What Causes IV Crush?

IV Crush is caused by a decrease in the expected volatility of the underlying asset. This can happen after an earnings announcement or other news event that was expected to cause a large move in the stock price but didn’t.

How Can I Protect Myself From IV Crush?

There are several ways to protect yourself from IV Crush, including avoiding trading options during high IV periods, using option spreads to limit your risk, and adjusting your trading strategy to take advantage of IV Crush when it occurs.

Is IV Crush Always A Bad Thing?

Not necessarily. If you are a seller of options, IV Crush can be beneficial as it can decrease the value of the options you have sold. However, if you are a buyer of options, IV Crush can result in significant losses.

How Can I Learn More About IV Crush?

You can learn more about IV Crush by reading articles and books on options trading, following experienced traders on social media, and practicing trading options on a demo account before risking real money.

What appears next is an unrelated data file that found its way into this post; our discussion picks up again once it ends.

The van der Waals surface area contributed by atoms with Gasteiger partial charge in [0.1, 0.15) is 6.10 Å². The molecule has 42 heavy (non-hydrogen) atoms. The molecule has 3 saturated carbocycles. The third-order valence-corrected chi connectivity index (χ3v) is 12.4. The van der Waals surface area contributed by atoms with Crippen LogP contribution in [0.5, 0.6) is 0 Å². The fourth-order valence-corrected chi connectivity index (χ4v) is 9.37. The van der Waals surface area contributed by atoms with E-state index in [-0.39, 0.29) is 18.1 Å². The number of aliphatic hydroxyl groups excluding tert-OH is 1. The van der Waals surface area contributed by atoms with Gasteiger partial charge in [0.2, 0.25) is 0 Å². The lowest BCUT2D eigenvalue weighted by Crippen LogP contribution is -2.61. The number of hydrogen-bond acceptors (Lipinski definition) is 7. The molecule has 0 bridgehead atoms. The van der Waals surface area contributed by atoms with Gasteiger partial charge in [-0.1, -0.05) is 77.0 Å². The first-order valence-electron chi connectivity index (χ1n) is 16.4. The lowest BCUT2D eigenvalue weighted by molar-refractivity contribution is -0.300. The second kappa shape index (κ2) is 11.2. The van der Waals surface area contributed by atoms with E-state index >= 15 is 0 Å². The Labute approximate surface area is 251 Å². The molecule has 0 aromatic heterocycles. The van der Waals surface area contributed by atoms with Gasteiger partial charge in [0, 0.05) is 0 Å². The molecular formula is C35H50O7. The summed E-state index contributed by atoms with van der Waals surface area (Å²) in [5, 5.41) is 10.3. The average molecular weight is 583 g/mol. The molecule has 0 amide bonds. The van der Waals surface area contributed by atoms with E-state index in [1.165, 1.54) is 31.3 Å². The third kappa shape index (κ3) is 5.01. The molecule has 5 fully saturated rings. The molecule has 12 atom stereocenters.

Consider using a backtesting tool such as OptionNet Explorer to understand how IV Crush affects option prices.


IV crush occurs for all stocks after an earnings announcement.

The degree of the drop in IV will differ from stock to stock.

In this example, we saw IV drop from 124% to 71% in the front-month options and from 54% to 49% in the second-month options.

We hope you enjoyed this specific example.

If you want to see more content like this, let us know!

Related Articles

IV Crush After Earnings
How to Capitalize on IV Crush Over Earnings
IV Crush: What Is It And How To Take Advantage Of It

Trade safe!

Disclaimer: The information above is for educational purposes only and should not be treated as investment advice. The strategy presented would not be suitable for investors who are not familiar with exchange traded options. Any readers interested in this strategy should do their own research and seek advice from a licensed financial adviser.